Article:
But no one said commercial fishing has to be tidy. It's a disorganized way to make a living, sudden wealth with a good catch, back breaking labor relieved by plentiful alcohol, and its adherents aren't required to have strong formal educations. All of which combines to produce an industry that exists in a state of mostly benign chaos:Fishermen, if they have to be lumped together, could be defined as old fashioned rugged individualists, self reliant businessmen of the old school who would rather spend time of their choosing, making traps and sorting nets in the discomfort of a boatyard rather than taking orders from a chain of command in a more organized workplace:Then there are the stores on Stock Island that keep this tenuous lifestyle supplied. On Highway One there is a Burger King, a liquor store, a minimart, a dollar store, a gas station, a Mexican restaurant and so forth. Here's Highway One looking north from my magnificent Bonneville:But deeper into this world of trailers, boatyards and fish traps there's a Tom Thumb convenience store right there on the main drag that offers Stock Islanders a place to get the ncessaries and to hang out:For some a flat surface is all that's needed to pass the time of day...not unlike how things go in Key West, except that around here tourists are less numerous.I am quite fond of Hogfish on Front Street, a bar and restaurant that serves a mean basket of fish and chips, in the open air environment that we all love and enjoy on a brisk sunny, winter day in the Keys. Good luck finding Front Street, a road which leads to the old power generating station that Keys Energy keeps on stand-by in case the main powerline from the mainland fails. The Stock Island power station could keep Key West in electricty for a couple of weeks if needed. Hogfish keeps the hungry traveler in fish and beer as the need arises: The Rusty Anchor is another good one, nondescript from the exterior but with a long history of serving up plates of seafood on 5th and Shrimp Road. These aren't fancy eateries but suppliers of honest grub to the workers looking for their noontime break. My favorite breakfast joint is an unassuming Cuban place serving an inexpensive plate of eggs, bacon and grits with a steaming cup of con leche right here:
The view from El Mocho of Maloney Avenue is what it is, certainly not waterfront vistas but the food is what counts and for the daily regulars bellied up to the counter this place is a source of the real daily news. At my table I sop up my grits with cuban toast and soak up the ambiance. Tomorrow who knows what might be occupying this spot?
Across the street lies the fire station,charged with protecting all these homes and businesses, scattered around south Stock Island. It seems a lot of ask of this tiny fire station and plans have been mooted to modernize the facility. Where the money will come from with the county's current state of insolvency doesn't bear wondering about. County employees have been laid off, more than two dozen so far, next year the budget crisis will undoubtedly deepen as Amendment One kicks in. A State prosecutor quit the other day because his salary didn't qualify him for a loan he needed to buy an apartment. The State Attorney's office in the Keys has the highest turnover rate in the state- 40 percent in 2007. I saw this vehicle outside this trailer and I don't put it beyond the bounds of possibility that a Deputy Sheriff lives in a trailer on Stock Island. This is affordable housing for all kinds of workers. We are in crisis in the lower Keys and the impending redevelopment of Stock Island trailer parks seems likely to make the crisis worse. When you see travel trailers made into permanent housing you know the need for somewhere to live is well beyond platitudes.One curiosity that I find somewhat ironic is that a mobile home, even of the permanently immobile sort, is rated as a registered vehicle in the state of Florida and all these homes have little vehicle registration stickers on them, like this one under the mailbox:I didn't have to look far for the signature piece of furniture I am finding in all neighborhoods I photograph in the Keys:Away from the waterfront and all its marinas and commercial shrimping there lies a neighborhood of homes off Cross Street called "Lincoln Gardens" in the official lingo but known locally as "The Avenues." Its a wild mixture of trailers and homes, old and new:This two year old modular home on stilts is for sale, all one thousand square feet of it, for $368,000 according to the brochure. It has 3 bedrooms, two baths and bugger all in the way of landscaping. Nearby there is a row of two story housing that has been built for sale as affordable and I have no idea what their selling price is. Units deeded affordable generally go for possibly $200,000 for 1 bedrooms and around $250,000 for two bedrooms to qualified county residents. The Conch style homes are next to Bernstein Park, which is an open space landmark in this part of the island.Across from the park is the old dog track now transformed into several blocks of affordable rentals, built by Ed Swift part owner of Historic Tours of America. Swift comes in for a lot of criticsm not least thanks to his street-clogging Conch Trains, but he has put his money where his mouth is. These places look pretty good for $700 a month for a one bedroom:Let's face it he could do more and Meridien West is supposed to be matched I believe at some future date by another 100 units labeled Meridien East, a suitable replacement for a long defunct drive in theater.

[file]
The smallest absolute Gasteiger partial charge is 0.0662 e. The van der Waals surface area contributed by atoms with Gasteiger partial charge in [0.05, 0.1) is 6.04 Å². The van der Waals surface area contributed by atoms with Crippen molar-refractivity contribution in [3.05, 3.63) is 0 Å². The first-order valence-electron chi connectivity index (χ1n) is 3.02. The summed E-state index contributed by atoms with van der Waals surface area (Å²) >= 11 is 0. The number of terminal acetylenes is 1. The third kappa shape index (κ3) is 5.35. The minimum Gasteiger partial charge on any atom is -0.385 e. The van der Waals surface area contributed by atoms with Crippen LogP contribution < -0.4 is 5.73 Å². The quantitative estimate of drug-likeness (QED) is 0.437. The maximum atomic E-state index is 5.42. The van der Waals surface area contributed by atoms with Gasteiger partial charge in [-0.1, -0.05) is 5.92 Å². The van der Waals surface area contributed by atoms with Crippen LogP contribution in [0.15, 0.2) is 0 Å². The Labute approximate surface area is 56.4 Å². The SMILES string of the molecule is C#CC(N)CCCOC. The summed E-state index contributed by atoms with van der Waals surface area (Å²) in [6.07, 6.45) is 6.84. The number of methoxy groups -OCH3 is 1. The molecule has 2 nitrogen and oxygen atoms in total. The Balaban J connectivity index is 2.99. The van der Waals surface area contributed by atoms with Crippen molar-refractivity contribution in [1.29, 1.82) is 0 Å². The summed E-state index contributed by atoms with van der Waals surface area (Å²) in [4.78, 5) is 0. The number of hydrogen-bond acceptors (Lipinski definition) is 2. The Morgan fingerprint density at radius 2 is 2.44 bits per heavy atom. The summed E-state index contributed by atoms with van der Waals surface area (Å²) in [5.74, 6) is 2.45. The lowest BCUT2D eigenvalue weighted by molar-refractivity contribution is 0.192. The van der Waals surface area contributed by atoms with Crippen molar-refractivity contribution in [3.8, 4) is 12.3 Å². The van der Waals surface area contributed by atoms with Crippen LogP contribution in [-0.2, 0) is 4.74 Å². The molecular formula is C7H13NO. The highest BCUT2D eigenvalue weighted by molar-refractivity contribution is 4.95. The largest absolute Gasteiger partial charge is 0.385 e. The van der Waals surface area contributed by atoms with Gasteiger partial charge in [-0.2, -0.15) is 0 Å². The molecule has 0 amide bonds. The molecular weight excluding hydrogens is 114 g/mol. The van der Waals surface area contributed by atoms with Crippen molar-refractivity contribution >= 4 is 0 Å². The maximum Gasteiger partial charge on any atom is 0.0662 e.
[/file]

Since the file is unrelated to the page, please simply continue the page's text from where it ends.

These are the times that try men's souls and as I wonder how long I will be able to hold on to my little tree house, our leaders, to their eternal shame, haven't yet sorted out a collective Plan A to replace worker homes which are being reborn as playgrounds for the rich. God knows where it will all end.